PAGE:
What gives this segment away to the player is a subtle difference in the environmental design of this block, and the trick itself is a representation of your mastery of the mechanics in the game. Strider on the flip side is usually as simple as open this door, or do the slide attack through the vents. Take this roundabout angle to get to this room just isn’t a satisfying way to find things. It robs the environment of any personality or intricacies one would associate as a highlight of this genre.
This lack of variety and nuance finds its way into the combat as well. The standard enemies are repetitive for majority of the experience. The only thing that really changes is a palette swap that ultimately just makes the enemies spongier. The shielded enemies that require you to do charge attacks to eliminate their shield mix it up by forcing you to switch cyphers. There are also enemies that use long ranged rifles, there are turrets to deal with, and larger robotic enemies that just require more mashing and dodging than the standard foe. Oh and at one point the game has Zombies, because reasons.
The routine of run forward and mash square can crush most of your foes. The few difficult segments the game does throw at you really come down to just using multiple cyphers to eliminate your foes more efficiently. By late game any difficulty can be mitigated by simply using your energy attack in conjunction with the ice cypher to freeze enemies.
The sequences that end up being the most taxing usually come down to the parts where the platforming is a pain to control. Because the game uses the d-pad strictly for cypher switching, the player loses precision when needing to move in a 2d environment on an analog. To compensate, the game makes the platforming sticky and a bit more automated, getting you stuck on the environment. For the standard platforming that isn’t a big deal, but in more confined spaces with enemies it can be frustrating to not have proper control of your movement.
To break up the pacing of the moment to moment action of the game you have a variety of boss fights that come early, and often. The benefit of them showing up so much is that they provide a sense of forward momentum that the rest of the game doesn’t provide.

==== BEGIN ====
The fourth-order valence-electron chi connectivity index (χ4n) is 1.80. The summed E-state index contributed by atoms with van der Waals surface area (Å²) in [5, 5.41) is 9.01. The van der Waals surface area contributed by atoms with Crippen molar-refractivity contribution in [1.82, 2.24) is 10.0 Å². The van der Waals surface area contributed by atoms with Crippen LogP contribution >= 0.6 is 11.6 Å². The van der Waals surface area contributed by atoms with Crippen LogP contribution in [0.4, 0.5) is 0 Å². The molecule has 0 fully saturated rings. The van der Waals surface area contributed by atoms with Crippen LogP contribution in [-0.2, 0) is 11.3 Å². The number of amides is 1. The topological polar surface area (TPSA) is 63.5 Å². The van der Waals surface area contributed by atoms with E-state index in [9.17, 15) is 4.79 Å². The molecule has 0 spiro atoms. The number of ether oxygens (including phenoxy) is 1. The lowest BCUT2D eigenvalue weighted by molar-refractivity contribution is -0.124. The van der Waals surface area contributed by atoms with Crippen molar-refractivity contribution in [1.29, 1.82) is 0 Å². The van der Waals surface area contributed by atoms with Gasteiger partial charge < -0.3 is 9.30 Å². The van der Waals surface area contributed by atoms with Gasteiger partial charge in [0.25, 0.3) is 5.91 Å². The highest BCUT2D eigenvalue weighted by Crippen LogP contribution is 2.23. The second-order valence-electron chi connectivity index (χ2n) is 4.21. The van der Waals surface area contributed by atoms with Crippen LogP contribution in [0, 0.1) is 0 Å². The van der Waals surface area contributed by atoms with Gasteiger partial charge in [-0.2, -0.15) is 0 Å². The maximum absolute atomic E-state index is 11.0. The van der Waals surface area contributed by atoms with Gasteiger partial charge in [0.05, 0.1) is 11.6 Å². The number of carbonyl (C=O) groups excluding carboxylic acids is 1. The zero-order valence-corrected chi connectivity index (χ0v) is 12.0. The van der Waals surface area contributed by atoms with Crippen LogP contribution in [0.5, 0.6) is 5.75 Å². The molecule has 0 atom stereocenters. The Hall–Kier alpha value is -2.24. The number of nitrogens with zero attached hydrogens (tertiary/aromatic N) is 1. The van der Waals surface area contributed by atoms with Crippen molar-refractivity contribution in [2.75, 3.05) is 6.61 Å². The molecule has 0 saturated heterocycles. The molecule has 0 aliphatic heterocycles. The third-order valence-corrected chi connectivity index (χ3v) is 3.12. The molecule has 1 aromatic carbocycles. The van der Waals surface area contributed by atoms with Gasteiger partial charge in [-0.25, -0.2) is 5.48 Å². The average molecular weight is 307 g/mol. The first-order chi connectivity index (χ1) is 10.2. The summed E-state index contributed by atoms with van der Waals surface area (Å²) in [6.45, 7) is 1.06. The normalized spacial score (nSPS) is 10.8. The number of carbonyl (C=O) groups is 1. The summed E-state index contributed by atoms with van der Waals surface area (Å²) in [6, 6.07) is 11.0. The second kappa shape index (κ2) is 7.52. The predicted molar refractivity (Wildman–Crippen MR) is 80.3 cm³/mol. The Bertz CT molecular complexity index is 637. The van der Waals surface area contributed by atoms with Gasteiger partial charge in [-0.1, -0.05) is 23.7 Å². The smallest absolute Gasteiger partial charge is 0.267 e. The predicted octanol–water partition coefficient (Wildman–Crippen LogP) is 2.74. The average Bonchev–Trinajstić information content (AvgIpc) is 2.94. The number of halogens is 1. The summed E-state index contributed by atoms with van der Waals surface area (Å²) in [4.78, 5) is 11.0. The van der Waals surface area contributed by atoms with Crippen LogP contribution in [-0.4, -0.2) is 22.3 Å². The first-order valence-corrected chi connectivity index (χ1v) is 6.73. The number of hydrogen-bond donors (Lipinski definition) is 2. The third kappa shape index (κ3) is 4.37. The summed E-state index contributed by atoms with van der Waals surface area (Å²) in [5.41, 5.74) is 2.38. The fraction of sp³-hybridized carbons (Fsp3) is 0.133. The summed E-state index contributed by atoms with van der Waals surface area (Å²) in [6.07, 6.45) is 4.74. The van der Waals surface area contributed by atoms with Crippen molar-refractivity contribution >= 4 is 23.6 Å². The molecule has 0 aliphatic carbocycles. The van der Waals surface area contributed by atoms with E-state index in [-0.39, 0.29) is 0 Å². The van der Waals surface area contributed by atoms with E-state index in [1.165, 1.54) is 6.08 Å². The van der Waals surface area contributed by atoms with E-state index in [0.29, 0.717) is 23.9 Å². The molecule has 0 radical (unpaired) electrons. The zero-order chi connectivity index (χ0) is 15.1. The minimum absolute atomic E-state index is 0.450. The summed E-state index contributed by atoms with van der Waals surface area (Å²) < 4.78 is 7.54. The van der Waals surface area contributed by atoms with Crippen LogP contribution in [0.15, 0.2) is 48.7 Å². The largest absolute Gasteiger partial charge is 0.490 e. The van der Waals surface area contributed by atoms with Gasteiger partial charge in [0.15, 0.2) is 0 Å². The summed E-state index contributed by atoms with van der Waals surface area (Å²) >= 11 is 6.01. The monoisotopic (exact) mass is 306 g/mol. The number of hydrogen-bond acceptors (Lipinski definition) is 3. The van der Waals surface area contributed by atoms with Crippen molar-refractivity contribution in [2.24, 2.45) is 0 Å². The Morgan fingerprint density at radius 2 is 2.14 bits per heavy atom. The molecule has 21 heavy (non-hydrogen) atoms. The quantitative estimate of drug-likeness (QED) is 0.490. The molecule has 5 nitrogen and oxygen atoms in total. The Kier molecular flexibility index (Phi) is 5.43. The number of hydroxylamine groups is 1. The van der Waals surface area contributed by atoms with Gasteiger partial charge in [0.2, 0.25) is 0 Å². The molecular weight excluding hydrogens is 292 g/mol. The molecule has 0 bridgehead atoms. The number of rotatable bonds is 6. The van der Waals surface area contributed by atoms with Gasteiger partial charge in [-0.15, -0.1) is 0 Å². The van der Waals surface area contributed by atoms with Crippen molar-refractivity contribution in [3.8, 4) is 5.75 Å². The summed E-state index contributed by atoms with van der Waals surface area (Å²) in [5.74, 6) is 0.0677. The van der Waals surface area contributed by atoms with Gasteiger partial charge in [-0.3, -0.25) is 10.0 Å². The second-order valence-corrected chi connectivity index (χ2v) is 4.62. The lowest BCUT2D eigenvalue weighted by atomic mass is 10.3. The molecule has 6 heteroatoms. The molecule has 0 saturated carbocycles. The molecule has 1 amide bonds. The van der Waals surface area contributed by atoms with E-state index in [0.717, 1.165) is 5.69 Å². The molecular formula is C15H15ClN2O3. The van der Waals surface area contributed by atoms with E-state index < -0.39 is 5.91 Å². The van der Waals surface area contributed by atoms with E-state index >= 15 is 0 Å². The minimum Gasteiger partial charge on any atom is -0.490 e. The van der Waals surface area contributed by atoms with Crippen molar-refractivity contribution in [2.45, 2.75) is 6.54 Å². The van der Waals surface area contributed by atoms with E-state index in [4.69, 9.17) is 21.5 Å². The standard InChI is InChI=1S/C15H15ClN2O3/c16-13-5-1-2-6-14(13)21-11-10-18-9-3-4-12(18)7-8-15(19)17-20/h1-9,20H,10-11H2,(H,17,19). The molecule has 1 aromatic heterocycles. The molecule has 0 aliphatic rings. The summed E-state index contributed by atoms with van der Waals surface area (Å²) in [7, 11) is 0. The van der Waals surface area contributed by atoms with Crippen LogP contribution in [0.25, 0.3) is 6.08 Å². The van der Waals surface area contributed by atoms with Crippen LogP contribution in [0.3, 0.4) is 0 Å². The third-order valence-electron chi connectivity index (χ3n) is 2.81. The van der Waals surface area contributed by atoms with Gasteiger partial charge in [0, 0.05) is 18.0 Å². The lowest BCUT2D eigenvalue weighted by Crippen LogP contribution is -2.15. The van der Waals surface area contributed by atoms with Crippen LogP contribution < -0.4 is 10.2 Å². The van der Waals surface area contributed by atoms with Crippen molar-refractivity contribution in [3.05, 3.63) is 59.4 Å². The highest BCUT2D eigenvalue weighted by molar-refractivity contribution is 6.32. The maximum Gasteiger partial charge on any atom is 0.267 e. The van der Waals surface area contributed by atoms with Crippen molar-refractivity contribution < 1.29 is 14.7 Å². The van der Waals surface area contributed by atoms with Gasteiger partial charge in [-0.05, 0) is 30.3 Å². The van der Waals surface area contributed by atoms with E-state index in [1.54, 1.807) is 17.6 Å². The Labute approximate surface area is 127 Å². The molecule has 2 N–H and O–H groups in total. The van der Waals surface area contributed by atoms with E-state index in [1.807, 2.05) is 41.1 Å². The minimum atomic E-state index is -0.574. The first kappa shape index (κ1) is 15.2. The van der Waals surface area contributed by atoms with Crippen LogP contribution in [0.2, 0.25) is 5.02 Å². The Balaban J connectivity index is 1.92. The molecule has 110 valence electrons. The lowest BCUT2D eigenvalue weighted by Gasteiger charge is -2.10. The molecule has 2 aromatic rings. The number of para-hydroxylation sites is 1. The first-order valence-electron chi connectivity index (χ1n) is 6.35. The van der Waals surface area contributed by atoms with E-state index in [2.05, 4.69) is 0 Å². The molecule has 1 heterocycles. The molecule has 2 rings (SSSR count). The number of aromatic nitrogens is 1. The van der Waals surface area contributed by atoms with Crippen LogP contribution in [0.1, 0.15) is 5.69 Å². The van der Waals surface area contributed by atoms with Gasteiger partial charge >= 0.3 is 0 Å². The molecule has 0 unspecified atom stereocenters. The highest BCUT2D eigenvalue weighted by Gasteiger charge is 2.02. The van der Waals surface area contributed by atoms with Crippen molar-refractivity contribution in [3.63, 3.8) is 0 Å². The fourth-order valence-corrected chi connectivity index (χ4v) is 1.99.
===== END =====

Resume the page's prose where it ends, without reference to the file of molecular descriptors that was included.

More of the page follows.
Some may be bothered by some of the enemies repeating, but most of them do change from their previous fight. For instance the wind sisters fight itself evolved from a 1 v 1, to a 2 v 1, to a 3 v 1 encounter. Sure it repeats the characters, but the scenario changed substantially from a gameplay perspective. The early fights don’t require more than using your latest upgrade to finish the fight, but later fights are trickier, as they become a sequence of knowing correct spacing, timely dodges, and taking advantage of your openings. You know, up until the final boss fight ends up being pitiful.
Fundamentally, Strider doesn't consistently execute with its gameplay elements. It’s fun in a primitive way, and for anyone less versed in the genre I can easily see the appeal. But it’s an underdeveloped action experience as a whole. The combat simply doesn’t have the variety in enemies, nor the depth to be a rewarding action experience. The Metroidvania structure comes off as ill-advised at this point. It compromises the combat of the few strengths it does have, by simply turning the second half combat encounters into dull chores.
Most of all, it’s a product where everything the game does has been done before, and done better across the board. So what you’re left with is this run of the mill attempt at a genre it barely grasps, with a bunch of moments meant to take advantage of those nostalgic for Strider’s classic sword “schwing.”
It’s not a modern reimagining of Strider, as much as it’s a misguided one.
Final Score: 5/10